The fashion for a new style – deconstructivism – should reach us. The buildings whose creators follow this direction look as if the architect made an ordinary project, but then went to the laughter room and sketched what was reflected in the crooked mirror.
This is not a simple originality, such an architecture corresponds to the philosophical theory of the same name. Its creator, the famous French thinker Jacques Derrida (1930-2004), did not develop his own model of the world, but continued the old tradition of French lovers to radically question everything. Rene Descartes was the first, as we remember, to come to the conclusion that we can practically be sure of nothing and all knowledge is based on very shaky grounds. However, he found, as it seemed to him, a reliable point of support for further mental constructions: “Cogito, ergo sum” (“I think, therefore, I exist”). Such a statement is really not easy to refute. However, there are no such intellectual strongholds that modern philosophers could not destroy.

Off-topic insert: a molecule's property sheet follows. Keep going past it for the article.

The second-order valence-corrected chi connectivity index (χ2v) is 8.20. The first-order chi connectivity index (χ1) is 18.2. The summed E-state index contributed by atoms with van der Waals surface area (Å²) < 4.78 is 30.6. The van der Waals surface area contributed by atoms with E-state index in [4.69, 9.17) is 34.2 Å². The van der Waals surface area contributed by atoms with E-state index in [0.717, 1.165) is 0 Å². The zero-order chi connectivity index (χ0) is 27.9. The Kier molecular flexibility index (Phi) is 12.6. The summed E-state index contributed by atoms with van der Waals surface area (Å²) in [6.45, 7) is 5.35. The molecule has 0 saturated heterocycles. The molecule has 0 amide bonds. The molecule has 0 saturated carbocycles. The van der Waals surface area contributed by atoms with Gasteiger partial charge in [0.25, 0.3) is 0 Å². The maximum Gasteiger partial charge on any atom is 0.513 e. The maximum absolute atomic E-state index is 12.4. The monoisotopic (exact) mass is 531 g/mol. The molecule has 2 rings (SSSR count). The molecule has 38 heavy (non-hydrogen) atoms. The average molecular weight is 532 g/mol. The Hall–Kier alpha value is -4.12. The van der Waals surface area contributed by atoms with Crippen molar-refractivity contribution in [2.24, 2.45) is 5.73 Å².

Descartes' formula seems to put our mind in a capsule, in something like a submarine. There are no portholes or hatches in it, we can only judge what is happening outside by some conditional signals. Modern philosophical science believes that such signals for our brain can only be speech messages, it will not perceive anything else. Verbal signals, however, the brain also does not understand too well, since it has never been outside the mentioned boat. However, the principle of discrimination helps him to cope with this problem. For example, the meaning of one word “top” is not too clear, but in the pair “top – bottom” it is more or less obvious. In this case, it is clear what is being discussed, as in the combinations “inside – outside”, “right – left”, “sound – silence” and so on. At least, the brains of Europeans have been accustomed for thousands of years to think in such binary oppositions as “presence – absence”, “true – false”, “good – bad”.